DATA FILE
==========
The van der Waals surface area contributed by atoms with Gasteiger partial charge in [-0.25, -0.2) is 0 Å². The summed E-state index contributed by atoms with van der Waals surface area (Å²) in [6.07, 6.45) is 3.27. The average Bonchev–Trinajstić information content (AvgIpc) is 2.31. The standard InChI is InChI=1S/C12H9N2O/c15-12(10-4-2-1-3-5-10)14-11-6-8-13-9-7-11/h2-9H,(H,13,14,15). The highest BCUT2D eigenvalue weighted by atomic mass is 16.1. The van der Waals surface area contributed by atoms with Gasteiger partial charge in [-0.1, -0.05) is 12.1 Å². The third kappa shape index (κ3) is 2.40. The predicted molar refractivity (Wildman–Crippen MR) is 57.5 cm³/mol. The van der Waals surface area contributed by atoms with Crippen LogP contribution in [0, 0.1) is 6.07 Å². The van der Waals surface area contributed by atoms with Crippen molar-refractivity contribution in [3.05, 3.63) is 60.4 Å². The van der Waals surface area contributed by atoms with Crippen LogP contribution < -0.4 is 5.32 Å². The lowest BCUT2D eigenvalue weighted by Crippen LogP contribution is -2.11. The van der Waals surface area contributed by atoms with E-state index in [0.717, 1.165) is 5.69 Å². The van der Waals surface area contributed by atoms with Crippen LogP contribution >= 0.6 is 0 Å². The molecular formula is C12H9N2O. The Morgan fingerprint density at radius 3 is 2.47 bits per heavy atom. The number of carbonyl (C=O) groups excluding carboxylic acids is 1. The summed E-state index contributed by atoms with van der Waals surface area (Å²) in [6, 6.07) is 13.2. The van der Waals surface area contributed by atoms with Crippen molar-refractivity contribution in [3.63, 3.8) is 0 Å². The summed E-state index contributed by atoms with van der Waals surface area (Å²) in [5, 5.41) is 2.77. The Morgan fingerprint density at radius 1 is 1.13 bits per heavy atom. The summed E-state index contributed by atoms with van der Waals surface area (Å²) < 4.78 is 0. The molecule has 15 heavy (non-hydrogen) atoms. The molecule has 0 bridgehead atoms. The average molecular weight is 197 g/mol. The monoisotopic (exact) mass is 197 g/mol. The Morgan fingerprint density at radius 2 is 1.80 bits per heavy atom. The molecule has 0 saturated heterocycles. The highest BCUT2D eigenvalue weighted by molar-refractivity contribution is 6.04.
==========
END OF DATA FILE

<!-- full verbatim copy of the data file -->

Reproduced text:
The van der Waals surface area contributed by atoms with Gasteiger partial charge in [-0.25, -0.2) is 0 Å². The summed E-state index contributed by atoms with van der Waals surface area (Å²) in [6.07, 6.45) is 3.27. The average Bonchev–Trinajstić information content (AvgIpc) is 2.31. The standard InChI is InChI=1S/C12H9N2O/c15-12(10-4-2-1-3-5-10)14-11-6-8-13-9-7-11/h2-9H,(H,13,14,15). The highest BCUT2D eigenvalue weighted by atomic mass is 16.1. The van der Waals surface area contributed by atoms with Gasteiger partial charge in [-0.1, -0.05) is 12.1 Å². The third kappa shape index (κ3) is 2.40. The predicted molar refractivity (Wildman–Crippen MR) is 57.5 cm³/mol. The van der Waals surface area contributed by atoms with Crippen LogP contribution in [0, 0.1) is 6.07 Å². The van der Waals surface area contributed by atoms with Crippen molar-refractivity contribution in [3.05, 3.63) is 60.4 Å². The van der Waals surface area contributed by atoms with Crippen LogP contribution < -0.4 is 5.32 Å². The lowest BCUT2D eigenvalue weighted by Crippen LogP contribution is -2.11. The van der Waals surface area contributed by atoms with E-state index in [0.717, 1.165) is 5.69 Å². The van der Waals surface area contributed by atoms with Crippen LogP contribution >= 0.6 is 0 Å². The molecular formula is C12H9N2O. The Morgan fingerprint density at radius 3 is 2.47 bits per heavy atom. The number of carbonyl (C=O) groups excluding carboxylic acids is 1. The summed E-state index contributed by atoms with van der Waals surface area (Å²) in [6, 6.07) is 13.2. The van der Waals surface area contributed by atoms with Crippen molar-refractivity contribution in [3.63, 3.8) is 0 Å². The summed E-state index contributed by atoms with van der Waals surface area (Å²) in [5, 5.41) is 2.77. The Morgan fingerprint density at radius 1 is 1.13 bits per heavy atom. The summed E-state index contributed by atoms with van der Waals surface area (Å²) < 4.78 is 0. The molecule has 15 heavy (non-hydrogen) atoms. The molecule has 0 bridgehead atoms. The average molecular weight is 197 g/mol. The monoisotopic (exact) mass is 197 g/mol. The Morgan fingerprint density at radius 2 is 1.80 bits per heavy atom. The molecule has 0 saturated heterocycles. The highest BCUT2D eigenvalue weighted by molar-refractivity contribution is 6.04.